It’s the guy’s head.

Jack stares wide-eyed for another instant, then throws himself back so that he’s facing the sky. The yard-arm flashes over him, and he hears the head go thumping past, bouncing backward over the metal car tops to the sound of more horrified shouts, until it finally goes over the side of the car behind him.

Jack stays that way, looking up at clouds in the sky for a while, then raises his head just enough to look forward and confirm that there’s nothing else interesting on its way. People on the car tops up ahead are yelling to each other and gesturing. Some of them look like they’re trying to clean themselves off.

Jack looks down at the back of his hand braced on the metal roof of the train car and sees little spots of blood all over it. Terrific. Grimacing, he goes to wipe it off—and, of course, his other hand is the same way. “God damn it!” He scrubs the back of one hand, then the other, then, frowning, touches one hand to his face. It comes away with a smear of already-drying blood on his fingers. The color shows up quite nicely in the morning sunlight. He can just imagine what his face must look like.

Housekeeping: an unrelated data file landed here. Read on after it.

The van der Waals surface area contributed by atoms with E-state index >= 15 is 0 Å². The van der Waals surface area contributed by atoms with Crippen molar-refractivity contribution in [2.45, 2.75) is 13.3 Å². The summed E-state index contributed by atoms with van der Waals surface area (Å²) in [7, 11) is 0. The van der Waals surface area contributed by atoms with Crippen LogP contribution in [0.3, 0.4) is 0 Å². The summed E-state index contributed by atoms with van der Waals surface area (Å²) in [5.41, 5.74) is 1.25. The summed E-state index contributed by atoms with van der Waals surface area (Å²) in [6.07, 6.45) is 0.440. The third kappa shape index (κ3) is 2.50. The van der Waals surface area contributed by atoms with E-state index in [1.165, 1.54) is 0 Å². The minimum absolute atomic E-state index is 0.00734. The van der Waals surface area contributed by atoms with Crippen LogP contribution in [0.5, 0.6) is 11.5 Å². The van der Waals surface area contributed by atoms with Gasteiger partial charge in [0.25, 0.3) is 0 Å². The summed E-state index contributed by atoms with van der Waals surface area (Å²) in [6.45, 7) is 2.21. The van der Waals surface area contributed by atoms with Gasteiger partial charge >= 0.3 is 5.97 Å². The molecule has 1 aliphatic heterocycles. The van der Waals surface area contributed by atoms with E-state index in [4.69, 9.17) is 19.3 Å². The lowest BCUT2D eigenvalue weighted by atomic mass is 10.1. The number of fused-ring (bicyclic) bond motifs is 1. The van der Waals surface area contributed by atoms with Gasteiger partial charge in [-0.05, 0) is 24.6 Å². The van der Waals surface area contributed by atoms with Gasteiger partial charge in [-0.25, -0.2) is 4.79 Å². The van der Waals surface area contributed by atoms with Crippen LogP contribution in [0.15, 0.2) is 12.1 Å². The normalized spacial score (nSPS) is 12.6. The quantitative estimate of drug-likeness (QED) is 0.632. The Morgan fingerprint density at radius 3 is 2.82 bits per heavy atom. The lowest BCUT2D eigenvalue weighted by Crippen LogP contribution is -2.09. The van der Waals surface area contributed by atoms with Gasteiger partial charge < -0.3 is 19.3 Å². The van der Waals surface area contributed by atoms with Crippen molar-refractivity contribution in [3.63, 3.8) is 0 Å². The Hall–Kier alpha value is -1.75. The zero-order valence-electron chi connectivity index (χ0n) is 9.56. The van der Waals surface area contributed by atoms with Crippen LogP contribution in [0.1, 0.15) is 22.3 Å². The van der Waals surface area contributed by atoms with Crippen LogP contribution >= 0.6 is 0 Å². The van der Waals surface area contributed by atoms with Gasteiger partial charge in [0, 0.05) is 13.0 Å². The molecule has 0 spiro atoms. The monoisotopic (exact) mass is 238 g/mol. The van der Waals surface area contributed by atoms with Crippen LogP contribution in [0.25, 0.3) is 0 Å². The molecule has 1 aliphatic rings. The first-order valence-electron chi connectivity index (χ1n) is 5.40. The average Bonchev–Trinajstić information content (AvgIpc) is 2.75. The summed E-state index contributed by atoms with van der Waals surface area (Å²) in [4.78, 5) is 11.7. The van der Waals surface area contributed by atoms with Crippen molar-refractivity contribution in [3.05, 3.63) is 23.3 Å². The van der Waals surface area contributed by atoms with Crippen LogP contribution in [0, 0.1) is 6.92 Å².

Jack looks up ahead again, scowling into the wind of the train’s passage, looking at the curving line of car-tops covered with vagabonds in tattered clothes, flapping in the wind. It looks like the train has been invaded by a bunch of runaway scarecrows. Just like him.